Our future could then be bright green, as we implement high-tech solutions to our ecological woes that lead us ultimately into the colonisation of space in order to “populate all existence” (a denouement that seems somewhat ill at ease with an earlier passage calling for re-wilding). Unfortunately, his analysis of key technological developments is largely based on anecdotes. He offers little evidence that his preferred options will be viable at the scale necessary to achieve the outcomes he desires. He claims that it will be possible to feed nine billion by 2050, at least temporarily while we await natural decline after that point, yet without showing any of his working. There is also no mention of peak oil and the likely energy shortfall we may experience in coming decades, raising further questions over our ability to implement ambitious technical fixes and maintain global harmony in the process.
He seems to believe that believing in this world will make it so, that a sustainable future will be a given if and when such ideas have won the day
Thus, the second half of the book is less convincing than the first. Flannery intends to show that a Gaian world of cooperation is possible. To do so, he has significantly extended the meaning of the Gaia hypothesis, turning Lovelock’s descriptive and macro-level account into a prescriptive call to personal action. He seems to believe that believing in this world will make it so, that a sustainable future will be a given if and when such ideas have won the day. Nonetheless, it is entirely possible given various lags between ecological damage and their ramifications for human society that we could have such a change of heart too late to make a decisive difference. Indeed, it is possible that we may already be past various points of no return, committed to a more difficult and dangerous future on an impoverished planet. Where hope or the motivation for compassionate behaviour are then to be found is a crucial question on which this text is silent.
The phrase “here on earth” may be familiar to some as part of an expression of hope from a much older context. Jesus, in the prayer he taught his disciples, as recorded in chapter six of the Gospel of Matthew, included a petition that God’s will would be done “here on earth as it is in heaven”. This request finds a natural home amidst an acknowledgement of human dependence on God for sustenance and a desire for participation in God’s forgiving grace.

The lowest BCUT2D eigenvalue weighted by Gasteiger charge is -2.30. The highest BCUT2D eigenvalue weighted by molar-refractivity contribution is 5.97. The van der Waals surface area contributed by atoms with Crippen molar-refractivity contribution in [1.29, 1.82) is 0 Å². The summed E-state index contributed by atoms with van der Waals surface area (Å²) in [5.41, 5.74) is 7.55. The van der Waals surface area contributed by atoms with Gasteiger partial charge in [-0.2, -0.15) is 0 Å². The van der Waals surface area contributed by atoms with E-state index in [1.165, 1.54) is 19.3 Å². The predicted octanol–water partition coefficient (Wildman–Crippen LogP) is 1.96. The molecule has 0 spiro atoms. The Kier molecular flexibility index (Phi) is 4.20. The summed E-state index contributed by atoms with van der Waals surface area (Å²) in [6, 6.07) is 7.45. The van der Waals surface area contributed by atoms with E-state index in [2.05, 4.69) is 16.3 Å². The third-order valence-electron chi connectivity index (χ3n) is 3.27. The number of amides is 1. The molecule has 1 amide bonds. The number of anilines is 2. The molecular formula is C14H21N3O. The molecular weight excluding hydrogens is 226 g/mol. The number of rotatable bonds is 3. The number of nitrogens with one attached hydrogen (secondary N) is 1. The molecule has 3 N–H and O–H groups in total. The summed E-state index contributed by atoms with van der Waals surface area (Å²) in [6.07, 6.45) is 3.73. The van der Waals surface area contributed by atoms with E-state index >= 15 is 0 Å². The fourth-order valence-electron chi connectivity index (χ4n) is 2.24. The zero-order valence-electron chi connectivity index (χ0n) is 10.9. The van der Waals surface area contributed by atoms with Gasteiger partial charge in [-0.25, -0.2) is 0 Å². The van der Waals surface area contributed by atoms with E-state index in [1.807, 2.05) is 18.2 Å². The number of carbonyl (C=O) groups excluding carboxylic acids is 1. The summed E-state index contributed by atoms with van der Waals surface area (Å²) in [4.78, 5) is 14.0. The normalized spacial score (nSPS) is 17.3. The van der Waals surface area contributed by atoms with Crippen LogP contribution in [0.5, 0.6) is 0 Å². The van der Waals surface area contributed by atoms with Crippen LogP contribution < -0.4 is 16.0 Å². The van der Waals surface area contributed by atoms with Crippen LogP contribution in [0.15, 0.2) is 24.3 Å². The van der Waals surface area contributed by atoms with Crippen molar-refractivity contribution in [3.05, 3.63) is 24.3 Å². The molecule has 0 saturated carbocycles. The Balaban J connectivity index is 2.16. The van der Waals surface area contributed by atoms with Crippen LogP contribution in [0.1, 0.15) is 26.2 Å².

Flannery doesn’t have much to say about the origin of his title, but his grasp on Christianity as the source of hope for millions throughout human history is somewhat shaky. He assumes that the language of human “dominion” in the opening chapter of Genesis implies permission to treat the planet however we like (p. 38). He also seems to assume that monotheism rules out personifying the Earth or deeming it worthy of deep respect, a confusion of reverence with worship. This is not the place to offer a detailed account of how Christian thought has conceived of hope, simply to note that Flannery has not really engaged with it.
Here on Earth: An argument for hope is an ambitious and highly multidisciplinary book filled with fascinating statistics and important insights into our human condition here on earth. Yet Flannery also wants to win hearts and minds, to offer an argument for hope.4 While he succeeds in giving us a frequently mesmerising account of life here on earth, his argument for hope is somewhat thin.
Byron Smith is a CPX fellow and is currently pursuing a PhD in Christian Ethics at the University of Edinburgh.
1. Flannery intriguingly highlights evidence that suggests even the existence of continents – of dry land above sea level – may be largely the result of life: “So vast was the amount of basalt weathered to create the first continents that recent research indicates it could have occurred only if life was capturing energy and using it to produce compounds that help break down rocks.” (p. 45)
2. When we move into the modern period, even species that coevolved with us are now defenceless against our technical superiority and only survive due to the human impulse to preserve. Flannery argues that this impulse is based on a respect for nature that only developed later in human history, once we became aware of the damage our actions were causing. See chapter eight.
3. In passing, it is interesting to note that Darwin’s great competitor, Jean Baptiste de Lamarck, in his earlier and now widely rejected theory of organic evolution, thus confused genes with mnemes. Only the latter can change
4. Authors rarely pick their own subtitles, yet Flannery puts hope front and centre in the opening lines of his Foreword and as a constant theme throughout the text. A new hardcover print of the book is to be published in early March 2011 by Allan Lane with a different subtitle: A new beginning. It is difficult to know the reasons for the alteration.